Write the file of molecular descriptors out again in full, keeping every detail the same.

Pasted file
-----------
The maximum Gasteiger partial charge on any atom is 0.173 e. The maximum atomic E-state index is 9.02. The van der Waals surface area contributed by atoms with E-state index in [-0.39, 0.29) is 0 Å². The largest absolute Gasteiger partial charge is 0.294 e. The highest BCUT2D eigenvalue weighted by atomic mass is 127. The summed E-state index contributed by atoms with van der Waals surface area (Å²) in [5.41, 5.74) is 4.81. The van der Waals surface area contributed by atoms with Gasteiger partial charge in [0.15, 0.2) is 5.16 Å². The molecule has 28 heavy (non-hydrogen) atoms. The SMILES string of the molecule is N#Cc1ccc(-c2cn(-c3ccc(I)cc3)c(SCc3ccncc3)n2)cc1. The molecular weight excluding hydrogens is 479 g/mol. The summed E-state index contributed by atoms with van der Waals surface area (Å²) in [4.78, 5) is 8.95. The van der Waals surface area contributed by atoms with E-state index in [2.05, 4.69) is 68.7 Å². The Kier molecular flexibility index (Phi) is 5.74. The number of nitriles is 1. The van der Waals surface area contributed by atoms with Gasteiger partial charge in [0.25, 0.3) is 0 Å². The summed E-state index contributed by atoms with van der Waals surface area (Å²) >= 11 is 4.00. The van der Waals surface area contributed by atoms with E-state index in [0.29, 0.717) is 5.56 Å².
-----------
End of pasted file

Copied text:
The maximum Gasteiger partial charge on any atom is 0.173 e. The maximum atomic E-state index is 9.02. The van der Waals surface area contributed by atoms with E-state index in [-0.39, 0.29) is 0 Å². The largest absolute Gasteiger partial charge is 0.294 e. The highest BCUT2D eigenvalue weighted by atomic mass is 127. The summed E-state index contributed by atoms with van der Waals surface area (Å²) in [5.41, 5.74) is 4.81. The van der Waals surface area contributed by atoms with Gasteiger partial charge in [0.15, 0.2) is 5.16 Å². The molecule has 28 heavy (non-hydrogen) atoms. The SMILES string of the molecule is N#Cc1ccc(-c2cn(-c3ccc(I)cc3)c(SCc3ccncc3)n2)cc1. The molecular weight excluding hydrogens is 479 g/mol. The summed E-state index contributed by atoms with van der Waals surface area (Å²) in [4.78, 5) is 8.95. The van der Waals surface area contributed by atoms with E-state index in [2.05, 4.69) is 68.7 Å². The Kier molecular flexibility index (Phi) is 5.74. The number of nitriles is 1. The van der Waals surface area contributed by atoms with Gasteiger partial charge in [0.25, 0.3) is 0 Å². The summed E-state index contributed by atoms with van der Waals surface area (Å²) >= 11 is 4.00. The van der Waals surface area contributed by atoms with E-state index in [0.29, 0.717) is 5.56 Å².